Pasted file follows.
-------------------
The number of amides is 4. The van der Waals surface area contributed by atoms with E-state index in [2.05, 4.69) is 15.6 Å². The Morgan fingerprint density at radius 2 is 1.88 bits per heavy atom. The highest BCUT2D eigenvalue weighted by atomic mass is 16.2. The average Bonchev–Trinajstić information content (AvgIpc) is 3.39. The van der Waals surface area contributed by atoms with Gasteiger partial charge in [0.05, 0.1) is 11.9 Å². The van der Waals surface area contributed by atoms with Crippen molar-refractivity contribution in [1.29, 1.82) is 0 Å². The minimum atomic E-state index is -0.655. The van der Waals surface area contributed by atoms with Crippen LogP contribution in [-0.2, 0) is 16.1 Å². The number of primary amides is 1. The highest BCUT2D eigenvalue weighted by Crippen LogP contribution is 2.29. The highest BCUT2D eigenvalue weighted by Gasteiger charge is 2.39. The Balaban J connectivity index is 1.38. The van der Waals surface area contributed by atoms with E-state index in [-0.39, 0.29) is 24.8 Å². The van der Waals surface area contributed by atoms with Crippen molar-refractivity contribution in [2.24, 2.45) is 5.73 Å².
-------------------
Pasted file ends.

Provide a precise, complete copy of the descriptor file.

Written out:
The number of amides is 4. The van der Waals surface area contributed by atoms with E-state index in [2.05, 4.69) is 15.6 Å². The Morgan fingerprint density at radius 2 is 1.88 bits per heavy atom. The highest BCUT2D eigenvalue weighted by atomic mass is 16.2. The average Bonchev–Trinajstić information content (AvgIpc) is 3.39. The van der Waals surface area contributed by atoms with Gasteiger partial charge in [0.05, 0.1) is 11.9 Å². The van der Waals surface area contributed by atoms with Crippen molar-refractivity contribution in [1.29, 1.82) is 0 Å². The minimum atomic E-state index is -0.655. The van der Waals surface area contributed by atoms with Crippen LogP contribution in [-0.2, 0) is 16.1 Å². The number of primary amides is 1. The highest BCUT2D eigenvalue weighted by Crippen LogP contribution is 2.29. The highest BCUT2D eigenvalue weighted by Gasteiger charge is 2.39. The Balaban J connectivity index is 1.38. The van der Waals surface area contributed by atoms with E-state index in [-0.39, 0.29) is 24.8 Å². The van der Waals surface area contributed by atoms with Crippen molar-refractivity contribution in [2.24, 2.45) is 5.73 Å².